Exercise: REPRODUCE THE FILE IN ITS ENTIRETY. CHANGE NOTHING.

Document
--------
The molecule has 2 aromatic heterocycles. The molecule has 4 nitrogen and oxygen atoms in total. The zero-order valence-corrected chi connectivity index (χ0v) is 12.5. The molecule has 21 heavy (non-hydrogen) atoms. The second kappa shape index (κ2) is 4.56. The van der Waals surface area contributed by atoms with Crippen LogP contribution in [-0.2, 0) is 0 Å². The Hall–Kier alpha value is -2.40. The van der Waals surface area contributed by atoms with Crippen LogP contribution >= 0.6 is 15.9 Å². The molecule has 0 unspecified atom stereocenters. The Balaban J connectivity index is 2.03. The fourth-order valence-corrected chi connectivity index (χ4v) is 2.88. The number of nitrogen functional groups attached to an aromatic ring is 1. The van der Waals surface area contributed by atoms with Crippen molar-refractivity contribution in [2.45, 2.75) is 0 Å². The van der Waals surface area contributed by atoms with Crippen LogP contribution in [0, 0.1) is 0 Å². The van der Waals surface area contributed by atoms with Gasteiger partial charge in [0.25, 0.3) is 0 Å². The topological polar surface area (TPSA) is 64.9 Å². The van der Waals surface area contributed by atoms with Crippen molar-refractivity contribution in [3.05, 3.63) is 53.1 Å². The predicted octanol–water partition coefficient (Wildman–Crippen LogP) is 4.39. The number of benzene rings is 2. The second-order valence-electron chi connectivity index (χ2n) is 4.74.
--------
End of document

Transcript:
The molecule has 2 aromatic heterocycles. The molecule has 4 nitrogen and oxygen atoms in total. The zero-order valence-corrected chi connectivity index (χ0v) is 12.5. The molecule has 21 heavy (non-hydrogen) atoms. The second kappa shape index (κ2) is 4.56. The van der Waals surface area contributed by atoms with Crippen LogP contribution in [-0.2, 0) is 0 Å². The Hall–Kier alpha value is -2.40. The van der Waals surface area contributed by atoms with Crippen LogP contribution >= 0.6 is 15.9 Å². The molecule has 0 unspecified atom stereocenters. The Balaban J connectivity index is 2.03. The fourth-order valence-corrected chi connectivity index (χ4v) is 2.88. The number of nitrogen functional groups attached to an aromatic ring is 1. The van der Waals surface area contributed by atoms with Crippen molar-refractivity contribution in [2.45, 2.75) is 0 Å². The van der Waals surface area contributed by atoms with Crippen LogP contribution in [0, 0.1) is 0 Å². The van der Waals surface area contributed by atoms with Gasteiger partial charge in [0.25, 0.3) is 0 Å². The topological polar surface area (TPSA) is 64.9 Å². The van der Waals surface area contributed by atoms with Crippen molar-refractivity contribution in [3.05, 3.63) is 53.1 Å². The predicted octanol–water partition coefficient (Wildman–Crippen LogP) is 4.39. The number of benzene rings is 2. The second-order valence-electron chi connectivity index (χ2n) is 4.74.